Mitochondrial Oxidative Phosphorylation
Mitochondrial oxidative phosphorylation (OXPHOS) is the main source of ATP for the eukaryotic cell.
OXPHOS, however, is also the main source of reactive oxygen species (ROS).
As it turns out, OXPHOS is the most immediate target of ROS attack because biomolecules essential for OXPHOS activity such as mitochondrial DNA and iron-sulfur proteins are exquisitely susceptible to oxidative damage. This situation is exacerbated by the fact that OXPHOS biogenesis requires a continuous supply of iron-sulfur clusters and heme, which in turn depends on the availability of Fe2+, and redox-active iron can catalyze production of hydroxyl radical, the most reactive oxygen species known.
Our lab is interested in the mechanisms that enable the cell to exploit the energy efficiency of OXPHOS in spite of the risks inherent in ROS production. In particular, we are interested in the role played by mitochondrial proteins involved in iron homeostasis.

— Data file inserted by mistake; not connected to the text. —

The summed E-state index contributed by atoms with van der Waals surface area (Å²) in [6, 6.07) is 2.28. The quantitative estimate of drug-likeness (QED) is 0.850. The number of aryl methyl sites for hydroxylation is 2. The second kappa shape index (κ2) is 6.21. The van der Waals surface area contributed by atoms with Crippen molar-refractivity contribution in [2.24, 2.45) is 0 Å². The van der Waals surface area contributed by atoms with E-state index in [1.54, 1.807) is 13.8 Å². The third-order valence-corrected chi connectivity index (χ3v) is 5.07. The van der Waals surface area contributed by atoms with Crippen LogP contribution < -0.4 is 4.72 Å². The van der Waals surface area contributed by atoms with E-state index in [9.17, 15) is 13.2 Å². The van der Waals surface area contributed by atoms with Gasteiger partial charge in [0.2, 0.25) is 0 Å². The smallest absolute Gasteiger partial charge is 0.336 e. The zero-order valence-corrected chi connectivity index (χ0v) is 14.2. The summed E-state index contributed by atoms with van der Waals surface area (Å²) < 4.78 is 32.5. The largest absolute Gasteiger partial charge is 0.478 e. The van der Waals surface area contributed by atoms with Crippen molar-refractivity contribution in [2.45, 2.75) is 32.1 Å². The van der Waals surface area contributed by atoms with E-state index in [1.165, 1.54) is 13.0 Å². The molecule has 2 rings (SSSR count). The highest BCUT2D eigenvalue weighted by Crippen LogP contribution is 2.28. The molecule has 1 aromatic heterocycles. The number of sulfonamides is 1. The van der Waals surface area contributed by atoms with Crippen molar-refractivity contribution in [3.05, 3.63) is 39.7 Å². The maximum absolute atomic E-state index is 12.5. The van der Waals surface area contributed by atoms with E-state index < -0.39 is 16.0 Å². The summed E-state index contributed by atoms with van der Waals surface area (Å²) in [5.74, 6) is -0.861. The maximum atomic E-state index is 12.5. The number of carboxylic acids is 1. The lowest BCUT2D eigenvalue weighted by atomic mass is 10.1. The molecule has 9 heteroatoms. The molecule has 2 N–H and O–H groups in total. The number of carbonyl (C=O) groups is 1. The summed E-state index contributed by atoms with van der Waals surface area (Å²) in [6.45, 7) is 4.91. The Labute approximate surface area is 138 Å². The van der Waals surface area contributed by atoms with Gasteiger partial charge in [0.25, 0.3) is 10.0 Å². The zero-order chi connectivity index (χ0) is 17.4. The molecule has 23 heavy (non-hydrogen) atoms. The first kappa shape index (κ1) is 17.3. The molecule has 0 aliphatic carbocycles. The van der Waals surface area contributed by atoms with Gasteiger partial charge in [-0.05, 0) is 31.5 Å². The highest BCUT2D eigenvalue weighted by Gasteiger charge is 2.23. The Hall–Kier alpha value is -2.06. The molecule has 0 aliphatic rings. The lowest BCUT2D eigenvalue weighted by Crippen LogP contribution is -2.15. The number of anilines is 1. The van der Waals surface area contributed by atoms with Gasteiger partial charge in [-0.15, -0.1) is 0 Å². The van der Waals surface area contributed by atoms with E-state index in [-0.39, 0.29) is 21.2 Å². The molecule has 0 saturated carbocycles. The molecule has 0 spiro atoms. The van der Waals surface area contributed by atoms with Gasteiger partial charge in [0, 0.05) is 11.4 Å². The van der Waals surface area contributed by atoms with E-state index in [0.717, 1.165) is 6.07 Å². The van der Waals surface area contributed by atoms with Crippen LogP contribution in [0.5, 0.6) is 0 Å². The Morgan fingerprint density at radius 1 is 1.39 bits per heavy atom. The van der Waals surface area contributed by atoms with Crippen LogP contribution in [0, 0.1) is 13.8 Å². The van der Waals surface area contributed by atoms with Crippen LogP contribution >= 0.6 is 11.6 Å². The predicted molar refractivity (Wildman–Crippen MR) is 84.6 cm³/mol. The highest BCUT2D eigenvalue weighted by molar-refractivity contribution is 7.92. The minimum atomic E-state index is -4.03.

- Screen for nuclear genes involved in OXPHOS maintenance in S. cerevisiae and identify their human and mouse homologues
- Create yeast and mouse mutants with complete or partial inactivation of these genes and extrapolate the function of the encoded proteins
- Express wild type and mutant forms of these proteins in E. coli and elucidate their mechanism of action in cell free systems
Long-term Goals of Our Research
OXPHOS defects are a frequent and important cause of disease. They affect primarily pediatric patients but can present at virtually all ages with a wide variety of clinical manifestations ranging from multisystemic mitochondrial cytopathies to neurodegenerative diseases (e.g. Friedreich ataxia). By expanding the knowledge of the mechanisms responsible for OXPHOS maintenance, we hope to contribute to the molecular and biochemical characterization of these conditions and the development of effective treatments.